CBF-PA: Water Quality Plays Key Role In Return, Survival Of Bald Eagles
By Harry Campbell, PA Office Director, Chesapeake Bay Foundation
A new season of the Commonwealth’s most popular, high-flying reality show is back online.
Millions are expected to log on to the Pennsylvania Game Commission website and watch as live-streaming cameras show the drama of nature at several bald eagle nests in the Keystone State.
The experiences open windows onto nature like never before.
People went online more than one and a-half million times last year to see a pair of bald eagle raised two eaglets in a nest near Codorus State Park. They saw the entire process, from “nestorations” in January, laying of the eggs in February, hatching in March, and the eaglets leaving the nest in June, as it happened.
This is the tenth year for the nest and the second that cameras and microphones are there.
This is the third season a camera has watched the nest that eagles first used in 2013. Sadly, neither of the two eggs in the Hays nest were viable last year. But the year before, three eaglets thrived and successfully left the nest.
Those who logon to the live cameras realize quickly that waterways play a key role in the lives of bald eagles and nesting sites are never far from water. Streams, lakes, and rivers are key habitat for bald eagles. In the winter, they congregate in tall trees near open water, to spot prey and shelter at night.
Fish make up almost 90 percent of a bald eagle’s diet. Is there a more majestic sight than an eagle soaring and scanning open water, swooping gracefully downward, and then with their talons, plucking prey through the water’s surface?
The Codorus eagles feed fish from Lake Marburg, Codorus Creek, and other York County waterways to their young ones. Bass from the Monongahela is often on the menu at the Hays nest.
So it’s no secret that the survival and recovery of bald eagles in Pennsylvania are dependent on clean water, and the availability of healthy fish and other aquatic life. It is yet another reason we must make progress in restoring the 19,000 miles of waterways in Pennsylvania that are polluted.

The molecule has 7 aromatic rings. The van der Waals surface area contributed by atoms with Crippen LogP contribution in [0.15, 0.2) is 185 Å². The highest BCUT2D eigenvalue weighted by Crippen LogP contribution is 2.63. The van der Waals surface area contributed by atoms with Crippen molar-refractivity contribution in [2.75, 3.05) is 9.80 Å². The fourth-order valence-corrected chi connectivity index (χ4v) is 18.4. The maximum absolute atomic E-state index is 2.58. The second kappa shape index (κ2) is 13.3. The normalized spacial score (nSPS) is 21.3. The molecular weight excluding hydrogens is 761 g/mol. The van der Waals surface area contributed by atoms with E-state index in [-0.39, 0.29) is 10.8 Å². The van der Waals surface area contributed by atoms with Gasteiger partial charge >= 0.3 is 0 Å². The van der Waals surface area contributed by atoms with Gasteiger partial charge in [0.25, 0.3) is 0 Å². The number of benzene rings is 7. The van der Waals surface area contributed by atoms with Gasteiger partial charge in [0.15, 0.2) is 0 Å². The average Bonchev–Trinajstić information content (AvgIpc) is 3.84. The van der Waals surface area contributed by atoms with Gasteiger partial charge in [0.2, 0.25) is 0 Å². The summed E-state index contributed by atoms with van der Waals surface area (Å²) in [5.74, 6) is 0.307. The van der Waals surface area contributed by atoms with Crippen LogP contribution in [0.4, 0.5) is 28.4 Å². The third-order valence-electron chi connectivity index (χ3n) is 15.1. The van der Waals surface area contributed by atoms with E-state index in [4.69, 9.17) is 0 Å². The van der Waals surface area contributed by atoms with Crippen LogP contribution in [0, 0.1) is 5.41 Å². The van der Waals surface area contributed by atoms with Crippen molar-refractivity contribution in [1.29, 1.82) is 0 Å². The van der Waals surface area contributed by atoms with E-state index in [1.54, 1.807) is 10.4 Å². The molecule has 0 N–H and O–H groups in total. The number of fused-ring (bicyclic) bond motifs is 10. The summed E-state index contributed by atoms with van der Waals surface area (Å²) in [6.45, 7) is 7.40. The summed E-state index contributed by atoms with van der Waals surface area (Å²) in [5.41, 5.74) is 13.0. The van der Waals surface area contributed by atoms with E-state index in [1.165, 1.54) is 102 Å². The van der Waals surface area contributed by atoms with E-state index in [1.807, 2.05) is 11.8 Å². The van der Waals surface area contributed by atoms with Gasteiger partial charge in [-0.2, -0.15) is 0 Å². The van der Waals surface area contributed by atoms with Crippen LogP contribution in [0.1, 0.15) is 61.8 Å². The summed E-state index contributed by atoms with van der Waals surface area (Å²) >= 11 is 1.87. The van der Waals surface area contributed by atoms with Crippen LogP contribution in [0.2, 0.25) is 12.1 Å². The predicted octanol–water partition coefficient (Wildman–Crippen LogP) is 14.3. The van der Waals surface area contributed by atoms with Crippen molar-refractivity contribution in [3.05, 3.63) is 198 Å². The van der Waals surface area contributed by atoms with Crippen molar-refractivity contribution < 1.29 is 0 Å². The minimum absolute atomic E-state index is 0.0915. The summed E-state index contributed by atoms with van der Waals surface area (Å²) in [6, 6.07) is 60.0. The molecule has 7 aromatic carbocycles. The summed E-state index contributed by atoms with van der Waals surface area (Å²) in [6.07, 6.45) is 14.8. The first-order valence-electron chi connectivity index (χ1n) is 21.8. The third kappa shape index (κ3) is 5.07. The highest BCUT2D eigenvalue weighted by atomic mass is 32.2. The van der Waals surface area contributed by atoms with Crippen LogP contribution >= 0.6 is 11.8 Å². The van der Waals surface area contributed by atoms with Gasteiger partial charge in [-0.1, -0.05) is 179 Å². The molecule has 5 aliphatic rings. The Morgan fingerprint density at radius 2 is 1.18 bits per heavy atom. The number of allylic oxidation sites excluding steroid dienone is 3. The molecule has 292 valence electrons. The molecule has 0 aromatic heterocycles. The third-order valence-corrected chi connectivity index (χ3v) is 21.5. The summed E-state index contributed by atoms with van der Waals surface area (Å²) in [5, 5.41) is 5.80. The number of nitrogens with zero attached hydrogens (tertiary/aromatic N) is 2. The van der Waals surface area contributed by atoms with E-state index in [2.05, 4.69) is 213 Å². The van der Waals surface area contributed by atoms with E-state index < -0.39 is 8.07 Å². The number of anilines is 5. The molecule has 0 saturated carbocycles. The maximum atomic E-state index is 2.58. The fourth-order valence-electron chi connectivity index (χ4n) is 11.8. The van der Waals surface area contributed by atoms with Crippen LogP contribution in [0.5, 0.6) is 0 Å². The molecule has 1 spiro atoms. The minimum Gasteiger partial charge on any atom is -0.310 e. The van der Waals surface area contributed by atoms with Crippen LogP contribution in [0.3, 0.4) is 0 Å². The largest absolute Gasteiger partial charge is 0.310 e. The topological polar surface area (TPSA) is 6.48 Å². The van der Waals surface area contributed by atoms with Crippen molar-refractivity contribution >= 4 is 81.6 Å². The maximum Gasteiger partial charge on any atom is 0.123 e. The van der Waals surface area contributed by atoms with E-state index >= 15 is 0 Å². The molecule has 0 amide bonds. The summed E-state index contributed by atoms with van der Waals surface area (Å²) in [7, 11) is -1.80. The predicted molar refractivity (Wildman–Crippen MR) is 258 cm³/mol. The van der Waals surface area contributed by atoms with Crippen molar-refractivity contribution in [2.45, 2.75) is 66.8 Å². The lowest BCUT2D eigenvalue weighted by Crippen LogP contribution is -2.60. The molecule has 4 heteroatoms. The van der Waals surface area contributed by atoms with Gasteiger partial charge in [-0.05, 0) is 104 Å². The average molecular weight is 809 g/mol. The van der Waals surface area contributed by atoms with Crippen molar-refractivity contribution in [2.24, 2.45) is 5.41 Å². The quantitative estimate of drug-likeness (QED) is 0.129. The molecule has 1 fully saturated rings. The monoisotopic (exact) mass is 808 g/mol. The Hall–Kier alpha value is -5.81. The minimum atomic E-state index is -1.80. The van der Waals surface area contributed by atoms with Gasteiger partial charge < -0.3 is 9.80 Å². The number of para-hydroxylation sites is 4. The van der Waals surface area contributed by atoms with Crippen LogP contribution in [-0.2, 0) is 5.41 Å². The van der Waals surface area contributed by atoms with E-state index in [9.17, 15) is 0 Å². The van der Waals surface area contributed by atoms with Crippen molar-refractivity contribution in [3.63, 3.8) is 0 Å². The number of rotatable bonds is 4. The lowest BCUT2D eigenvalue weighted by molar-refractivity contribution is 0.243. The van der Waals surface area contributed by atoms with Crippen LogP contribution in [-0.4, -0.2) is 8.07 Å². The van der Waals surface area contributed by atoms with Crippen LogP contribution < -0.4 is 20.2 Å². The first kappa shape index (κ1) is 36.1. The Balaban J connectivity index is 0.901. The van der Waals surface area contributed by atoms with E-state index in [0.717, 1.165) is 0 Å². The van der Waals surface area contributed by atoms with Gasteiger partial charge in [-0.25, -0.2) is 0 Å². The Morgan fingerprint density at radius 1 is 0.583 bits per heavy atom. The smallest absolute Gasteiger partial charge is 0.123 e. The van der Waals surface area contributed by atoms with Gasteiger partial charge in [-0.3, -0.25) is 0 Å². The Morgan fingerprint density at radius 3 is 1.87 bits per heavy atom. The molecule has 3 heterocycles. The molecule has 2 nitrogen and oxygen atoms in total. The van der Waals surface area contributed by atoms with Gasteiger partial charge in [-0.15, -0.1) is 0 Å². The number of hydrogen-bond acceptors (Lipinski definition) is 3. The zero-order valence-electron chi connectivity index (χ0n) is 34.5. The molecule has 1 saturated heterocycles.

About 350 miles of waterways in York County are impaired.
The runoff of nitrogen, phosphorus and sediment is damaging our rivers and streams, and the Commonwealth is significantly behind in meeting its commitment to reduce polluted runoff.
Also, consider findings of the latest multi-year study of the causes behind the deaths of young smallmouth bass, and lesions and spots on older smallmouths in the Susquehanna River. Some of those fish are served up in bald eagle nests throughout central Pennsylvania.
Endocrine-disrupting compounds and herbicides, and pathogens and parasites, are the two most-likely causes of diseased and dying fish in the Susquehanna. They are part of a perfect storm of compounds such as cosmetics, detergents, pharmaceuticals, and hormones in animal and human waste, that find their way into the diets of bald eagles and other wildlife.
On the bright side, the resurgence of bald eagles nationally and in Pennsylvania is an endangered species success story.
Habitat destruction, contaminated food sources, and illegal shooting took bald eagles to the brink of extinction. The road to recovery took major turns when the pesticide DDT was banned in 1972, and in 1978 when bald eagles were listed as endangered under the Endangered Species Act.
In 1980, there were only three known pairs of bald eagles nesting in Pennsylvania. Re-introduction began in the 1980’s when the Game Commission brought 88 eaglets to the Commonwealth from Canada, raised them on specially constructed towers, and released them into the wild.
Bald eagles were removed from the federal List of Endangered and Threatened Wildlife in the lower 48 states in 2007.
By 2008 the number of nesting pairs in Pennsylvania had grown to 150. In 2013 there were nests in all but a handful of Keystone State counties and more than 270 nesting pairs.
Clean water counts in Pennsylvania. It is a legacy worth leaving future generations of humans and bald eagles.
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